Restrictions on movement
Page last updated 23 Oct 2015
Since the occupation began in 1967, Palestinians now living in the Occupied Territories have experienced high levels of restrictions on their movement and this has intensified and worsened in recent years. Physical restrictions including the Wall, road blocks and checkpoints are strengthened by bureaucratic restrictions such as the obligatory military-issued permits which Palestinians are required to have in order to move between East Jerusalem, the West Bank and Gaza, or to travel abroad. This further perpetuates the segregation in Israeli society and the structural inequality between Palestinians and Israelis. United Nations Office for the Coordination of Humanitarian Affairs (OCHA) produces regular reports on the situation. And Israel continues to this day to control the Palestinian population registry, with devastating consequences for where many Palestinians are allowed to live.
Control of Palestinian movement has been a feature of Israel’s occupation of the Palestinian territory since its inception in 1967. However, over the last 14 years the draconian system of movement controls used by Israel in the occupied Palestinian territory has become increasingly institutionalized and restrictive. The permit system put in place in the early 1990s which requires that all Palestinians obtain military issued permits to move between the West Bank, Gaza, and East Jerusalem or to travel abroad is now complemented by a permanent system of roadblocks, gates, checkpoints, the Wall and other obstacles to movement in the West Bank (including East Jerusalem) and the Gaza blockade.
“Taken together all of these factors contribute to forced displacement, severely limit Palestinian access to basic resources including land and water and basic services including health care and education, and perpetuate a system of segregation and legal and structural inequality between Palestinians and Israelis. Understanding how Palestinian’s freedom of movement is restricted is important to understanding the severe impact of Israel’s occupation on average Palestinians.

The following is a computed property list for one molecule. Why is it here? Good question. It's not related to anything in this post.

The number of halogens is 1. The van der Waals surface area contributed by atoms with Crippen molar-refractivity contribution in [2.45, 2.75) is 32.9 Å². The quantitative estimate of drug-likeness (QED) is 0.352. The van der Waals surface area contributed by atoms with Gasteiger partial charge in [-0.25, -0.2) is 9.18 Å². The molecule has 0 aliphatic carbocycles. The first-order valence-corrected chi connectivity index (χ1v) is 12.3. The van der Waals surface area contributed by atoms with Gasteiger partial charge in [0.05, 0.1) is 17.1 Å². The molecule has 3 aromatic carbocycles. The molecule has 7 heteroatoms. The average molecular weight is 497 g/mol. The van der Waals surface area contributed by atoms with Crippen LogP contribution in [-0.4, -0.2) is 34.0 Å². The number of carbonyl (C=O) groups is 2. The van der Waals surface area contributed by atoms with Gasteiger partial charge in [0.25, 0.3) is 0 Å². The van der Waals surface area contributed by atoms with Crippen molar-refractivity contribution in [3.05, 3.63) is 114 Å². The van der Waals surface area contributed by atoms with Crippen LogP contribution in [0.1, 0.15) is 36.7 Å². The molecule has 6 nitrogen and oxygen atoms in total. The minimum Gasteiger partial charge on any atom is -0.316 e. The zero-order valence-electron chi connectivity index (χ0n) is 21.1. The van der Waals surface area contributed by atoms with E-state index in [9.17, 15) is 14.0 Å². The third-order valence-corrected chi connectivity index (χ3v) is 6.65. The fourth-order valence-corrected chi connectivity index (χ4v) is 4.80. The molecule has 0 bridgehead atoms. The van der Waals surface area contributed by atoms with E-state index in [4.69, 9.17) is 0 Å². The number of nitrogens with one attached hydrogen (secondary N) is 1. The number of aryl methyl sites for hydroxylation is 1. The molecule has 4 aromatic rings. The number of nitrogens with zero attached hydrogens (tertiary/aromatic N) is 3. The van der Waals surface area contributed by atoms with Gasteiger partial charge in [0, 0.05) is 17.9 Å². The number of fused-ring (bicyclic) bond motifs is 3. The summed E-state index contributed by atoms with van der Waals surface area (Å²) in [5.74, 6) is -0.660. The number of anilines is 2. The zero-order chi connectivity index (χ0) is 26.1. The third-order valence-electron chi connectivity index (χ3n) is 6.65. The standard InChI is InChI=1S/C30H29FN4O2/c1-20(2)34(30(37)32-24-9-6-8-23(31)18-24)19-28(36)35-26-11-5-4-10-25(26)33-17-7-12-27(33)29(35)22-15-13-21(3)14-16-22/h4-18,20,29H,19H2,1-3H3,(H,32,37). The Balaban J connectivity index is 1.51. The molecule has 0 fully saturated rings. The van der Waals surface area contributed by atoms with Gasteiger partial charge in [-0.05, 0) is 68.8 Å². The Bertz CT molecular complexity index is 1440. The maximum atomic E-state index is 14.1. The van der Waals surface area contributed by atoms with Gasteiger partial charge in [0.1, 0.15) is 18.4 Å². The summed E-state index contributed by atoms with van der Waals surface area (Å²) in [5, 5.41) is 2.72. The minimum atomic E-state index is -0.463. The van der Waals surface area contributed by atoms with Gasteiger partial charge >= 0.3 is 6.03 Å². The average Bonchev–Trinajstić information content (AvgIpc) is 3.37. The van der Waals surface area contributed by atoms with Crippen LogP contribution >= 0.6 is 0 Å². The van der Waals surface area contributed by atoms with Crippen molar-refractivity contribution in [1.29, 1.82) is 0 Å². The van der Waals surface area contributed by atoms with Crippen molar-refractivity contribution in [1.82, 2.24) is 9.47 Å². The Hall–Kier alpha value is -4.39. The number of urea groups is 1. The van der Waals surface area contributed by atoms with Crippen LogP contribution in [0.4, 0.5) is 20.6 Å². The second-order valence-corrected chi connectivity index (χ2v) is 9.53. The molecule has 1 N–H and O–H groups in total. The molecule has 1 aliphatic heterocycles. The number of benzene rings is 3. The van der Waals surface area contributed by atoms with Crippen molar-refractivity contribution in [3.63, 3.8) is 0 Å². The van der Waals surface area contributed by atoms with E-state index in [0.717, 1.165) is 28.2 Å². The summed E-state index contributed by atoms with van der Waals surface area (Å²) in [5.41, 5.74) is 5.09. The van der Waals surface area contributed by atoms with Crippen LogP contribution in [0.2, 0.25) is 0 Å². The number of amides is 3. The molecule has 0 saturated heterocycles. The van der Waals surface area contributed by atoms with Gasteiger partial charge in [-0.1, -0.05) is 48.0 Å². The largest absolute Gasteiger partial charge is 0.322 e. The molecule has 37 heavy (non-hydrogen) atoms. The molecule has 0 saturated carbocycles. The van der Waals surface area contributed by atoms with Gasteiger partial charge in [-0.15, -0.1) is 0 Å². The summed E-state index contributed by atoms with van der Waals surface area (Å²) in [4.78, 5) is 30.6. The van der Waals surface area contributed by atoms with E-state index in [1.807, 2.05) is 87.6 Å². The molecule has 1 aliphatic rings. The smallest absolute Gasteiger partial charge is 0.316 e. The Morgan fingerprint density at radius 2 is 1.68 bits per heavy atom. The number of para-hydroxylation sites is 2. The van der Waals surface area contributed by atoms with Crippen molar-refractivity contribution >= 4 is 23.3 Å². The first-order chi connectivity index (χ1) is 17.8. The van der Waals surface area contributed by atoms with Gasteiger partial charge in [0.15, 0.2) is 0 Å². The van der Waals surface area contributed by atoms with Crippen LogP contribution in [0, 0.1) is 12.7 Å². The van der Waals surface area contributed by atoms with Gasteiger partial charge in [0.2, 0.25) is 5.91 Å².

The American Friends Service Committee puts it like this (see ref 2 below)
See also the section on ‘House Demolitions, Forced Displacement and Residency Rights’
Organisations, Articles and Analyses
Machsom (Checkpoint) Watch was founded in January 2001 in response to repeated reports in the press about human rights abuses of Palestinians crossing army and border police checkpoints. It produces weekly updates on the situation at the checkpoints.
2. Restricted Movement in the Occupied Palestinian Territory
The American Friends Service Committee, late 2012?
The AFSC gives a detailed historical account of the progression of restrictions put on Palestinian movements and answers the following questions:
* When did Israel first begin restricting Palestinian movement?
* Has Israel eased movement restrictions in the West Bank over the last several years?
* How does the Wall impact Palestinians’ Freedom of Movement?
* Are Jerusalem residents able to move freely?
* How is movement restricted in Gaza?
* What is the impact of the blockade on people in Gaza?
* Since the Israeli military’s redeployment of its forces outside of Gaza, are there any restrictions on movement in Gaza?
* How are corporations complicit in helping Israel restrict Palestinians freedom of movement?
* What can you do?